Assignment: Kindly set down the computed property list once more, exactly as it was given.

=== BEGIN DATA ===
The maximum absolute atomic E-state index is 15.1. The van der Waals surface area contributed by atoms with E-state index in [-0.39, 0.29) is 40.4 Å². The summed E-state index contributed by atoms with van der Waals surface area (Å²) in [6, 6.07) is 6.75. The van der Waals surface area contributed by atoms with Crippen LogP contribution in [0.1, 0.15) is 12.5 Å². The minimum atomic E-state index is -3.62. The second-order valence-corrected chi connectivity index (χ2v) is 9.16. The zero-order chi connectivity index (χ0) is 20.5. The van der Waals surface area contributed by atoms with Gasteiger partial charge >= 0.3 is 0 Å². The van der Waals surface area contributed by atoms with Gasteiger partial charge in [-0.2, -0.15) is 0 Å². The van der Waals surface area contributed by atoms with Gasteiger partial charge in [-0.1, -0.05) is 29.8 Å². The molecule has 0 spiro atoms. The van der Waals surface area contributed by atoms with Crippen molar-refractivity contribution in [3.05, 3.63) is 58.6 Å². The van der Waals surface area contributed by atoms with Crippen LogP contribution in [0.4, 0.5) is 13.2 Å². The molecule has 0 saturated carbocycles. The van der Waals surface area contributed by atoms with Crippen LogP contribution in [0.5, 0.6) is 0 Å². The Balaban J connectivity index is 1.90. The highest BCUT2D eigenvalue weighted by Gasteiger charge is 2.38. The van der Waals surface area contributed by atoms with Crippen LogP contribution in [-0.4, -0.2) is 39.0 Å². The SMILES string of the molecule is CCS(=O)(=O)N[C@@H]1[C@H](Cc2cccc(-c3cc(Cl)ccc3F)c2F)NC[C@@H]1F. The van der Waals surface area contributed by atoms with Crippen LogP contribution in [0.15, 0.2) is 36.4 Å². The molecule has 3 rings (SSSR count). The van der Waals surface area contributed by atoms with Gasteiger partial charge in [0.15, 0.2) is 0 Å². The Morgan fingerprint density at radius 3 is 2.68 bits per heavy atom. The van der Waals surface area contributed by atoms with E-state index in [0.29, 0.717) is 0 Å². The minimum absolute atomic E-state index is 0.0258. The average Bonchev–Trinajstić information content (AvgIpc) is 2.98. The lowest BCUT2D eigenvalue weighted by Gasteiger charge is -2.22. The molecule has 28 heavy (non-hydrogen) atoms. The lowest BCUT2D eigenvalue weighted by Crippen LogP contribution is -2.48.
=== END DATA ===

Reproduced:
The maximum absolute atomic E-state index is 15.1. The van der Waals surface area contributed by atoms with E-state index in [-0.39, 0.29) is 40.4 Å². The summed E-state index contributed by atoms with van der Waals surface area (Å²) in [6, 6.07) is 6.75. The van der Waals surface area contributed by atoms with Crippen LogP contribution in [0.1, 0.15) is 12.5 Å². The minimum atomic E-state index is -3.62. The second-order valence-corrected chi connectivity index (χ2v) is 9.16. The zero-order chi connectivity index (χ0) is 20.5. The van der Waals surface area contributed by atoms with Gasteiger partial charge >= 0.3 is 0 Å². The van der Waals surface area contributed by atoms with Gasteiger partial charge in [-0.2, -0.15) is 0 Å². The van der Waals surface area contributed by atoms with Gasteiger partial charge in [-0.1, -0.05) is 29.8 Å². The molecule has 0 spiro atoms. The van der Waals surface area contributed by atoms with Crippen molar-refractivity contribution in [3.05, 3.63) is 58.6 Å². The van der Waals surface area contributed by atoms with Crippen LogP contribution in [0.4, 0.5) is 13.2 Å². The molecule has 0 saturated carbocycles. The van der Waals surface area contributed by atoms with Crippen LogP contribution in [0.5, 0.6) is 0 Å². The Balaban J connectivity index is 1.90. The highest BCUT2D eigenvalue weighted by Gasteiger charge is 2.38. The van der Waals surface area contributed by atoms with Crippen LogP contribution in [-0.4, -0.2) is 39.0 Å². The SMILES string of the molecule is CCS(=O)(=O)N[C@@H]1[C@H](Cc2cccc(-c3cc(Cl)ccc3F)c2F)NC[C@@H]1F. The van der Waals surface area contributed by atoms with Crippen LogP contribution in [0.15, 0.2) is 36.4 Å². The molecule has 3 rings (SSSR count). The van der Waals surface area contributed by atoms with Gasteiger partial charge in [0.15, 0.2) is 0 Å². The Morgan fingerprint density at radius 3 is 2.68 bits per heavy atom. The van der Waals surface area contributed by atoms with E-state index in [0.29, 0.717) is 0 Å². The minimum absolute atomic E-state index is 0.0258. The average Bonchev–Trinajstić information content (AvgIpc) is 2.98. The lowest BCUT2D eigenvalue weighted by Gasteiger charge is -2.22. The molecule has 28 heavy (non-hydrogen) atoms. The lowest BCUT2D eigenvalue weighted by Crippen LogP contribution is -2.48.